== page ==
Atay’s assistant is barred from Council Services floor, ag offices

Bardellini deemed to have violated policy on workplace violence

Maui County Council Member Alika Atay (right) sits across the table from his executive assistant Brian Bardellini in a May 2017 meeting with the Kihei Community Association. Bardellini has been barred from the seventh floor at the county building since October and also is prohibited from interacting with state Agriculture Department employees or entering any of the department’s offices statewide. -- MIKE MORAN photo

Since October, an executive assistant to Maui County Council Member Alika Atay has been barred from the seventh floor of the county building, where the Office of Council Services is located, after violating a workplace violence policy, according to multiple county workers.

Brian Bardellini also has been banned from interacting with state Agriculture Department workers or visiting department offices statewide due to abusive language, inappropriate behavior and attempts to provoke physical confrontations with staff members over a three-year period, department officials said.

Four county workers confirmed last month that Bardellini is prohibited from the floor where the Office of Council Services is located. Council staffers have been told to call police if Bardellini violates the directive.

The county workers who are familiar with the situation declined to be identified because they were not authorized to speak to reporters.

Atay declined in-person and phone interviews and sent an email Friday, saying the “allegations are without merit and unfortunately are made in an effort to perpetuate a political agenda.”

Maui County Council Member Alika Atay (left) stands next to his executive assistant Brian Bardellini while holding a Fil-Am Voice newspaper outside the county building in a photo taken in December 2016. -- Fil-Am Voice photo via Facebook

Bardellini also declined to be interviewed in person or by phone and did not respond for comment by email.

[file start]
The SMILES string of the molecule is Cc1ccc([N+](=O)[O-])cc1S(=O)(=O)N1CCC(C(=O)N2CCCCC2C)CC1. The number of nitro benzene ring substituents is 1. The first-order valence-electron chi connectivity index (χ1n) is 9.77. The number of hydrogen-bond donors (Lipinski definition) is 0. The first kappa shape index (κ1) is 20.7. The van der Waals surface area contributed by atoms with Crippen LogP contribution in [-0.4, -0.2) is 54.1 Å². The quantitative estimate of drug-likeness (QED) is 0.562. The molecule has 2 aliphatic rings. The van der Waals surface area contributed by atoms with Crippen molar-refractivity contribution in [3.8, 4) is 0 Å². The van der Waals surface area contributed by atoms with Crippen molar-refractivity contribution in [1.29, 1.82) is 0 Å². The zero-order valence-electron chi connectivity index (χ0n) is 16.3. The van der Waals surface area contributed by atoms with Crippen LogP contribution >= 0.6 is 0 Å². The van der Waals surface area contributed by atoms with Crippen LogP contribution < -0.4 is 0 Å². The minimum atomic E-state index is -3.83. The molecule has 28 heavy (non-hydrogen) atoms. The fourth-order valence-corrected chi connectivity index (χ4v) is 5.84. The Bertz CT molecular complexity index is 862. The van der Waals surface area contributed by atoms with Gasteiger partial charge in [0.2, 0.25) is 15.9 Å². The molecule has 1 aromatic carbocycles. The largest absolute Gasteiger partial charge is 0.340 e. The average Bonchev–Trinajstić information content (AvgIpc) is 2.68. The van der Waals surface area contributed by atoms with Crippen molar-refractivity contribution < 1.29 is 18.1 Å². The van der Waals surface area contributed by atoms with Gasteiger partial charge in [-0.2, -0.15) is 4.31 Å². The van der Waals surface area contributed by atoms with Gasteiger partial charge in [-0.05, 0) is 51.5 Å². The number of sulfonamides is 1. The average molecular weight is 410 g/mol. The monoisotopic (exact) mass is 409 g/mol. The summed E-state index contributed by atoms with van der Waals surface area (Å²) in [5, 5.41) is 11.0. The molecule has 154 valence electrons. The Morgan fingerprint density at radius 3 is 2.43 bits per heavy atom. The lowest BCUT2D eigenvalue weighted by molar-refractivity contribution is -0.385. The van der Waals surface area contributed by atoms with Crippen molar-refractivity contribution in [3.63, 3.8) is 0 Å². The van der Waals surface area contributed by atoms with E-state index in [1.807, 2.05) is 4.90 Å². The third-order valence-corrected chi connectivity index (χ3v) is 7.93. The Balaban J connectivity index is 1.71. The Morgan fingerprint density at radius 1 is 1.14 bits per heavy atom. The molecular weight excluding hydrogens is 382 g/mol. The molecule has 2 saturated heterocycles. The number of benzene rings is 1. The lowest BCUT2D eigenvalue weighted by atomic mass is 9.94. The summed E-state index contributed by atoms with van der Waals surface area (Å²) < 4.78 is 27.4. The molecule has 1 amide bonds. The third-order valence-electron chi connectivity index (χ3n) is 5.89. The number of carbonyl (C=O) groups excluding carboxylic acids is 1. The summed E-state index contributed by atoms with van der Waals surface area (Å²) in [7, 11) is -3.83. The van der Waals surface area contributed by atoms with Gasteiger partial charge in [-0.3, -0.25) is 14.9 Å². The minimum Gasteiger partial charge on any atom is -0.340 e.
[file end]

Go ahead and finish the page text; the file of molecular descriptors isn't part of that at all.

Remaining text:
“As I’ve said previously, Mr. Bardellini is indispensable to my duties on both a daily and long-term basis,” Atay said. “Maui County benefits from having someone with his dedication, perseverance and skill working hard for the people and for what is right.”

The county workplace violence complaints and actions against Bardellini were outlined in an Oct. 16 letter penned by council Chairman Mike White and sent to Atay. White said in the letter that he had received “several recent, separate reports” about Bardellini being “loud, aggressive, intimidating, confrontational and unprofessional towards a council member, the supervising legislative attorney and Office of Council Services staff.

“Mr. Bardellini’s behavior is completely unacceptable in the workplace and will not be tolerated any longer,” White wrote to Atay. “You are aware of his uncivil behavior, including being present when it has occurred, and yet have taken no action to address it.”

In the letter, White additionally instructed Office of Council Services staff, including Supervising Legislative Attorney Greg Garneau, the legislative attorneys, analysts, secretarial and support staff to no longer communicate with Bardellini in any way. Staff was told to interact with Atay alone and that emails from Atay’s office should be ignored because Bardellini has access to them.